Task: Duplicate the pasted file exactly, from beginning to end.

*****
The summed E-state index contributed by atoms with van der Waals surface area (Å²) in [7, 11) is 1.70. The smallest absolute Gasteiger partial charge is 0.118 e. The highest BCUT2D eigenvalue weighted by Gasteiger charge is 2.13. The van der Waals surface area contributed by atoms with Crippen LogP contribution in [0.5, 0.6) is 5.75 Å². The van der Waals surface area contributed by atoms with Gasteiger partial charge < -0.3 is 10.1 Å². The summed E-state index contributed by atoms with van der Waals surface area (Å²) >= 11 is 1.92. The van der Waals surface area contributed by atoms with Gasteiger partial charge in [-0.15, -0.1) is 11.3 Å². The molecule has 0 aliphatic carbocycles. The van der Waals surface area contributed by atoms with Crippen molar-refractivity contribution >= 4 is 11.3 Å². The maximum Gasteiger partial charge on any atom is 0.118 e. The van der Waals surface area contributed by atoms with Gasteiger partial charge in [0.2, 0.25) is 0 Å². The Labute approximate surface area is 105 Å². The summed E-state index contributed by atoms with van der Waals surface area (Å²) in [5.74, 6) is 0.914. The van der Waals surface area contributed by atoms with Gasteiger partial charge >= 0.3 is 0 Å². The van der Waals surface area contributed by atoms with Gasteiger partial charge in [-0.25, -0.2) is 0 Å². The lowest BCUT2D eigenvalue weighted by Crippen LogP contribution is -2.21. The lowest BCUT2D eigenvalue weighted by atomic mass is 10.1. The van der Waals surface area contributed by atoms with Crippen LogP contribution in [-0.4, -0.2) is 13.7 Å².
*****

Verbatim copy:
The summed E-state index contributed by atoms with van der Waals surface area (Å²) in [7, 11) is 1.70. The smallest absolute Gasteiger partial charge is 0.118 e. The highest BCUT2D eigenvalue weighted by Gasteiger charge is 2.13. The van der Waals surface area contributed by atoms with Crippen LogP contribution in [0.5, 0.6) is 5.75 Å². The van der Waals surface area contributed by atoms with Gasteiger partial charge < -0.3 is 10.1 Å². The summed E-state index contributed by atoms with van der Waals surface area (Å²) >= 11 is 1.92. The van der Waals surface area contributed by atoms with Gasteiger partial charge in [-0.15, -0.1) is 11.3 Å². The molecule has 0 aliphatic carbocycles. The van der Waals surface area contributed by atoms with Crippen molar-refractivity contribution >= 4 is 11.3 Å². The maximum Gasteiger partial charge on any atom is 0.118 e. The van der Waals surface area contributed by atoms with Gasteiger partial charge in [0.2, 0.25) is 0 Å². The Labute approximate surface area is 105 Å². The summed E-state index contributed by atoms with van der Waals surface area (Å²) in [5.74, 6) is 0.914. The van der Waals surface area contributed by atoms with Gasteiger partial charge >= 0.3 is 0 Å². The van der Waals surface area contributed by atoms with Gasteiger partial charge in [-0.25, -0.2) is 0 Å². The lowest BCUT2D eigenvalue weighted by Crippen LogP contribution is -2.21. The lowest BCUT2D eigenvalue weighted by atomic mass is 10.1. The van der Waals surface area contributed by atoms with Crippen LogP contribution in [-0.4, -0.2) is 13.7 Å².